Memphis: Graceland, Sun Studios, and more
This article was submitted by fellow traveller, Ron (who selected “Ronnie Lee” as his Memphis name). Thanks for submitting it, Ronnie!
A good time was had by all on our recent sojourn to Memphis. After sampling some BBQ ribs and taking in the neon lights of Beale Street the night before, we found ourselves exploring the King’s home in all is grandeur. And it was quite a scene as we explored every room in Graceland, with our highly coveted VIP passes hanging around our necks. The Jungle Room, the TV room, and kitchen were all universal favorites with our group. As Wendy Ann noted, the decor is frozen in time. A very garish and gaudy time that is.
The tour took us all through the house (with the exception of the upstairs). I was tempted to sneak up the steps when no one was looking but I decided against it when I considered the fact that security would probably kick me out. The tour ended, after taking us through numerous rooms and additions to the house, at the Mediation Garden where the King, his parents, and grandmother are buried. We then moved to the front of the line when we heard “All VIPs come this way” to the VIP shuttle. Before getting on the shuttle we posed for a picture in front of the mansion.
We then explored Elvis’ private jets, one of which is called the Lisa Marie, and checked out his extensive car collection before enjoying some fried peanut butter and banana sandwiches. And man oh man, they were tasty. We then explored, and made many purchases, at the gift shops. There were only seven (7) shops to choose from so we were somewhat limited in the memorabilia department.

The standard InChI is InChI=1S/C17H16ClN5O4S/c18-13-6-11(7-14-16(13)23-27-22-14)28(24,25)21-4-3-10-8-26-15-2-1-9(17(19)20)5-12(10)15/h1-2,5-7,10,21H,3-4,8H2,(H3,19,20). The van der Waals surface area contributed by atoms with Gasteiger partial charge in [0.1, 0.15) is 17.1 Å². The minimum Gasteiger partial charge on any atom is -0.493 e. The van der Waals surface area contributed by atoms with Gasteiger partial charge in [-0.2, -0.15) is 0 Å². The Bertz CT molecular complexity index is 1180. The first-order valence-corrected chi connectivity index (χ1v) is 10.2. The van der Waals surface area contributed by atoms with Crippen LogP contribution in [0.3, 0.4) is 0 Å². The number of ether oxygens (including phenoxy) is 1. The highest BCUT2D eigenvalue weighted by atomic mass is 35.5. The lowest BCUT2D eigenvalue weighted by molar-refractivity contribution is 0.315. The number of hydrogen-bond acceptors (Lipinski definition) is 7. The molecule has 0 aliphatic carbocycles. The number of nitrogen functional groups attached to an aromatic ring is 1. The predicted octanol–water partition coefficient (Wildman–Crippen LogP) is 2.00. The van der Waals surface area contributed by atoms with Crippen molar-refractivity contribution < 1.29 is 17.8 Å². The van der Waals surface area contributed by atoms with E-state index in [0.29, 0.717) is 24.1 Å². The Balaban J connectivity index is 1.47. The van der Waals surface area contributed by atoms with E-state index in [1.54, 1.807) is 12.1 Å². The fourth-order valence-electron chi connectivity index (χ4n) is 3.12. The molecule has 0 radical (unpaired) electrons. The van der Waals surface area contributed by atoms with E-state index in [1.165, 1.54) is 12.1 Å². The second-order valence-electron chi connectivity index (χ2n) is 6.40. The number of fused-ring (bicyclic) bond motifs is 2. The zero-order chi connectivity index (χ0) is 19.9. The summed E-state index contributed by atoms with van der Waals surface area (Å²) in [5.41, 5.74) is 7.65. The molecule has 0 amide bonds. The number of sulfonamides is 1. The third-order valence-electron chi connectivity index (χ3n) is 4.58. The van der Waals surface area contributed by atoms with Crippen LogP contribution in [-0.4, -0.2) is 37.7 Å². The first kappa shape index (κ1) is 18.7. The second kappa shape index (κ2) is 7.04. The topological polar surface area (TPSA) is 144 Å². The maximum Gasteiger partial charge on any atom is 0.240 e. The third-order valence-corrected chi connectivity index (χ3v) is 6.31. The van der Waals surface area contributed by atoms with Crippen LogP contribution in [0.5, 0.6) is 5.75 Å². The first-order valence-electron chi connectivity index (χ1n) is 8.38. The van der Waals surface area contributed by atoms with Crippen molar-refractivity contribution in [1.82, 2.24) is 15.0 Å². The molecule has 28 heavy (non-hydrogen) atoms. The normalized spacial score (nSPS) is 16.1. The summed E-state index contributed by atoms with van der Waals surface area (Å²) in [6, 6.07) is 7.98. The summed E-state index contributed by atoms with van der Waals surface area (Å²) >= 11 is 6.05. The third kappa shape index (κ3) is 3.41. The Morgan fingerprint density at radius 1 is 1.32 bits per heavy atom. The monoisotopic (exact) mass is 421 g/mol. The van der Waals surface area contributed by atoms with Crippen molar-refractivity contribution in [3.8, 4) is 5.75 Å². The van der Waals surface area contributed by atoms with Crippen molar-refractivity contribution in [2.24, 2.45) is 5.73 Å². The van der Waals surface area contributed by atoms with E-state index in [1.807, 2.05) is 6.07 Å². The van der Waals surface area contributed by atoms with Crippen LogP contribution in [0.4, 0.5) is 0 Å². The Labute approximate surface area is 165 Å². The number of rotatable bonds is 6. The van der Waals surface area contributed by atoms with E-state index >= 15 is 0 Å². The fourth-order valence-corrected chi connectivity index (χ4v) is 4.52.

From there we headed to Sun Recording Studios, the “birthplace of Rock-n-Roll”. This was my favorite part of the trip. I mean, this little recording studio is literally where it all began.
It was in this little studio that Sam Phillips, with a meager budget and a staff that consisted of one person (a secretary named Marion), produced the most influential records in history. Mr. Phillips encouraged local talent to come record in his studio and encouraged their innovative and novel approaches to music.
The studio itself was built by Mr. Phillips in an effort to attain the best acoustics. The room is filled with musical instruments, some used by the original Sun artists. There are also black X’s on the floor marking the spots where a young Elvis and his band stood while recording. In fact, our tour guide informed us that Bob Dylan, while visiting the Studio, kissed the spot where Elvis stood. This prompted Drew to do the same.
It is simply astounding to think that, for whatever reason, the confluence of country, blues, jazz and gospel created a new sound, a uniquely American sound, within these four walls.
After our tour of the studios we headed back to the hotel and then to Beale Street for dinner and drinks. Dinner was a delicious selection of ribs, catfish, red beans and rice, fried green tomatoes, and other “fixin’s”. We then listened to some music and enjoyed the rest of Beale Street before heading back.
A good time was indeed had by all.